BioShock wouldn’t be BioShock without science-fantasy, but the games are at their weakest when they ask for even more suspension of disbelief. The sea slugs and their magic mutant chemical, Elizabeth’s dimension-tearing powers, the concept of multiple realities to tie everything together, and of course the first game’s notorious Big Blue Man boss fight: all of these undermine the essential concept of a breakaway society fallen into darkness because its politics were too extreme or naive. We have to believe all this wild stuff, and that in turn means there are no rules: anything can be made to happen and hand-waved away if the writer desires it, which Infinite was particularly guilty of come its denouement. I was left feeling as though nothing was real, because the game was so free to pluck answers to any conundrum from the ether.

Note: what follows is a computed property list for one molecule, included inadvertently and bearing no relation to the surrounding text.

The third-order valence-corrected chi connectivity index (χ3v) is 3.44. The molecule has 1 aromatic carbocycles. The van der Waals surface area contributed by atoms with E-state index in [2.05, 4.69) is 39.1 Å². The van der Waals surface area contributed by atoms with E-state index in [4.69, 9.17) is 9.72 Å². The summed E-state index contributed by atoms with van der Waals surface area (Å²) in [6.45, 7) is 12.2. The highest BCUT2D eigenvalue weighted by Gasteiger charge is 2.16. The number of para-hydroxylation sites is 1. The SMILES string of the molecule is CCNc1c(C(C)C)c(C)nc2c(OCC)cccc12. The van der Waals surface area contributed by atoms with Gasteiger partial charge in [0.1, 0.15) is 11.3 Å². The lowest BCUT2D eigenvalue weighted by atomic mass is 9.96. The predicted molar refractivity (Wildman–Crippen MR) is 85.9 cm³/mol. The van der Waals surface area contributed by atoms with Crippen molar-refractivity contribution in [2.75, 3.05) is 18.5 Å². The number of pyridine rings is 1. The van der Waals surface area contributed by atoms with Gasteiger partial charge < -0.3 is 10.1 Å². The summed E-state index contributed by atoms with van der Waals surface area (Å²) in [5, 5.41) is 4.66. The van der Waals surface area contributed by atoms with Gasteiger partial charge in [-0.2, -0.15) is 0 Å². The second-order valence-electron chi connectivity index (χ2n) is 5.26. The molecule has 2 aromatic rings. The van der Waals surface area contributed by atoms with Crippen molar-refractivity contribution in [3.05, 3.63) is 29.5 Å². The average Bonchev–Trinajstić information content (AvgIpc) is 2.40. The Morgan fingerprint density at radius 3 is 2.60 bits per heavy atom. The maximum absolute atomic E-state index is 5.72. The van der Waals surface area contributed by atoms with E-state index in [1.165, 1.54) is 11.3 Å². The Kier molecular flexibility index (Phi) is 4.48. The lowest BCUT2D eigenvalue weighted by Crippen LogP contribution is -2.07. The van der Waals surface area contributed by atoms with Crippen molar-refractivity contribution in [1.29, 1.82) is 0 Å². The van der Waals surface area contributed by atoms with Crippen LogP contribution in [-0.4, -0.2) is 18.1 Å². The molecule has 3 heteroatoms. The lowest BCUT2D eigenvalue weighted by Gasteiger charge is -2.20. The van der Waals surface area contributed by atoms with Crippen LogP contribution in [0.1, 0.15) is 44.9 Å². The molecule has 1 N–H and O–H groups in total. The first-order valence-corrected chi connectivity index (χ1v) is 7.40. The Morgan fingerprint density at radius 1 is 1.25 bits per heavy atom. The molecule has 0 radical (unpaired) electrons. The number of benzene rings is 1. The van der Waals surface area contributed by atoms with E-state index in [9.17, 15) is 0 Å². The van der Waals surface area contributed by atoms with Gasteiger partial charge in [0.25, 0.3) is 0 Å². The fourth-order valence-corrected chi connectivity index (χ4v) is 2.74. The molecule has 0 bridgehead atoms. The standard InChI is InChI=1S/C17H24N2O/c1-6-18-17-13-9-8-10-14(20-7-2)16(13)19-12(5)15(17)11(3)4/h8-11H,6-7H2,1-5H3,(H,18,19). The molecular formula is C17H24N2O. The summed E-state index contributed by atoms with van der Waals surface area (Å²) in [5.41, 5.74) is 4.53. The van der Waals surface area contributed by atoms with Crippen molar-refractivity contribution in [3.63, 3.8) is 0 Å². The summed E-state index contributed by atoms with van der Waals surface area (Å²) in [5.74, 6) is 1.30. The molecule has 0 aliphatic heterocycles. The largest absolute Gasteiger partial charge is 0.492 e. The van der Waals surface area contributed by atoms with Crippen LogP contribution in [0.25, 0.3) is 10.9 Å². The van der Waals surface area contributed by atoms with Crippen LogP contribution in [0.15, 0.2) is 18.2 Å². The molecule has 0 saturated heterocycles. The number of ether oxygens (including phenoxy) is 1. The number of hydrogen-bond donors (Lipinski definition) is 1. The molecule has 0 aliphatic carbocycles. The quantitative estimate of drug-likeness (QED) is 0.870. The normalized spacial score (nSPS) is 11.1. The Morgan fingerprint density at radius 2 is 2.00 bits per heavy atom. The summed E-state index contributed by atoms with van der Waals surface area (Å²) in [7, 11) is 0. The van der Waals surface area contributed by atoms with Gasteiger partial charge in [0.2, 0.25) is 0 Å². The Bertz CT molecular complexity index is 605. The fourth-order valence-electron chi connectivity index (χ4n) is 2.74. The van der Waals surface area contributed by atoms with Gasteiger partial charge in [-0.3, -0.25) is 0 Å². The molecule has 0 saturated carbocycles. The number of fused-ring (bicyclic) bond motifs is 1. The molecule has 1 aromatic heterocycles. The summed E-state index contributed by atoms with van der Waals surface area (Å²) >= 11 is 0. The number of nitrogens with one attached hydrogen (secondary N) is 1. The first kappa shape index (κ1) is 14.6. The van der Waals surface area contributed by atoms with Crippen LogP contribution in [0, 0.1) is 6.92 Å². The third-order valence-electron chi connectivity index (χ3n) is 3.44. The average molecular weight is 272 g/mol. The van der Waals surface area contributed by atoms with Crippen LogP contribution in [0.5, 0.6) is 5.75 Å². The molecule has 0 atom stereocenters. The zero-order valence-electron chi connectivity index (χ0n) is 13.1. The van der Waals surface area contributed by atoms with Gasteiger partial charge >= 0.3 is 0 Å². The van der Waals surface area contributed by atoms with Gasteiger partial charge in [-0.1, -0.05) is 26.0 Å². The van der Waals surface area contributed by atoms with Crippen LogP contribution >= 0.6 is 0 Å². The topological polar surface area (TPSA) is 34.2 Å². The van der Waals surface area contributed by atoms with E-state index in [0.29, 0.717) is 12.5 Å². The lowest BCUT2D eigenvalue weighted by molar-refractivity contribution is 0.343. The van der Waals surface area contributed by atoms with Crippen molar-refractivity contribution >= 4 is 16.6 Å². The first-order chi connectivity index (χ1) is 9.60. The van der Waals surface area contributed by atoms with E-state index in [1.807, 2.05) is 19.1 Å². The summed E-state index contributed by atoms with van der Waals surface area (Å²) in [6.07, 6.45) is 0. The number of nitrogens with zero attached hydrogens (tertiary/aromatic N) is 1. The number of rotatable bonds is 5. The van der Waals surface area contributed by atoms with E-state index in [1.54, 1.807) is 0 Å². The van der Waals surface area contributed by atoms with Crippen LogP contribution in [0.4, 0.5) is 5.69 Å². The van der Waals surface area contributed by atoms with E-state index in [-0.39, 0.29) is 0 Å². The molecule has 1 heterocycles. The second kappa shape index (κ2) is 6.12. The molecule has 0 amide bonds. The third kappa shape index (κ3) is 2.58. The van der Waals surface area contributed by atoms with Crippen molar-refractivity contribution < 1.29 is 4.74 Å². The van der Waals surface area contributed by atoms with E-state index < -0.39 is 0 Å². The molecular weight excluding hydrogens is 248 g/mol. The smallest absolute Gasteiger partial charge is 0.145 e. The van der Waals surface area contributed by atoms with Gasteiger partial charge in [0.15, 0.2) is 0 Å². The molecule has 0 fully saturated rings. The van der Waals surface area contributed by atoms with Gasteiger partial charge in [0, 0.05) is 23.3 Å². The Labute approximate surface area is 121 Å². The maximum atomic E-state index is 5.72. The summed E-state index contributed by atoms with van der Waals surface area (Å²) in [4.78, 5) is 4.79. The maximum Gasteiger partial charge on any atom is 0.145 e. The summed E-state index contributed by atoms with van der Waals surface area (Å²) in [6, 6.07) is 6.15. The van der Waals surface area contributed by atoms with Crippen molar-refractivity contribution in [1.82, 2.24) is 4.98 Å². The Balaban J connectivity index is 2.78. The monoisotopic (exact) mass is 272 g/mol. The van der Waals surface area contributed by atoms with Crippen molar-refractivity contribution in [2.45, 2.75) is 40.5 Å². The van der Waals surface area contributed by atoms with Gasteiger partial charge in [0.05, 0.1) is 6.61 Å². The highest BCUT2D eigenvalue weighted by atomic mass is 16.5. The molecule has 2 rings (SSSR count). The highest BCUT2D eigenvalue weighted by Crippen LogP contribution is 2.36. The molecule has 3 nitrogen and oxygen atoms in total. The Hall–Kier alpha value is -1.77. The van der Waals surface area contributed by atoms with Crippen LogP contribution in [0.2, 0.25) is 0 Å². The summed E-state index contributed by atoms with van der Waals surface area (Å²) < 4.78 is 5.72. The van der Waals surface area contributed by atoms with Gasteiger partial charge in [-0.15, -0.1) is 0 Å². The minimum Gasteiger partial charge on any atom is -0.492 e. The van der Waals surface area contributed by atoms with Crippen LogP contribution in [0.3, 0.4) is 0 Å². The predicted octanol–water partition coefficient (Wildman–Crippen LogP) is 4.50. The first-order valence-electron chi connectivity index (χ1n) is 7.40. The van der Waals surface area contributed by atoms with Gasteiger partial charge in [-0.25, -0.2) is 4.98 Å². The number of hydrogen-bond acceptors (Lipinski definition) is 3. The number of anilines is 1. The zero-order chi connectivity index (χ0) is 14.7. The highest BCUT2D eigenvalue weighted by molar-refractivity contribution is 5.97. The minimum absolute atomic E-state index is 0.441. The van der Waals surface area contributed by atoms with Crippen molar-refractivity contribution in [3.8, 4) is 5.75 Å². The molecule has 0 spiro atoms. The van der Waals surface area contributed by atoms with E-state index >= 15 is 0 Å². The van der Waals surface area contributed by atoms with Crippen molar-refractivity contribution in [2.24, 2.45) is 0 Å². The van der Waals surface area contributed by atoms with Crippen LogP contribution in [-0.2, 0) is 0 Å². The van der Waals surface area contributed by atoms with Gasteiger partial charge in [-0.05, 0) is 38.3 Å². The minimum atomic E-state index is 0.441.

Even the Plasmid and Tonic powers, supposedly gained from genetic modification and experimental chemicals, struggle for plausibility, as well as failing to retain any sense that the player character was doing horrible things to himself. They are things which could be more convincingly replicated with mere weaponary, or some more visible, permanent modification of the player’s body.

Most of all, though, I’d like there to be a line in the sand between theoretical science and science-magic. The knowledge that a butchered, brainwashed man is inside a Big Daddy’s expressionless suit is harrowing; a nasty fellow who dresses as a bird and drinks a potion which can make him teleport and summon crows is not. Which in turn brings me to…

Don’t lose the horror

BioShock initially used its System Shock 2 roots, and what its own title suggests – creating a forlorn and sinister world of uncertainty and menace. As it wore on it became more about straight-up action, while BioShock: Infinite of course opted for all-out colour throughout. I admire Infinite for that, for trying to steer clear of the series’ own tropes, but at the same it hamstrung itself. We were supposed to believe there was a happy, bright society but which had monsters and murderers lurking in every corner. The switching between light and dark, often mere metres and moments apart, often made it feel unreal.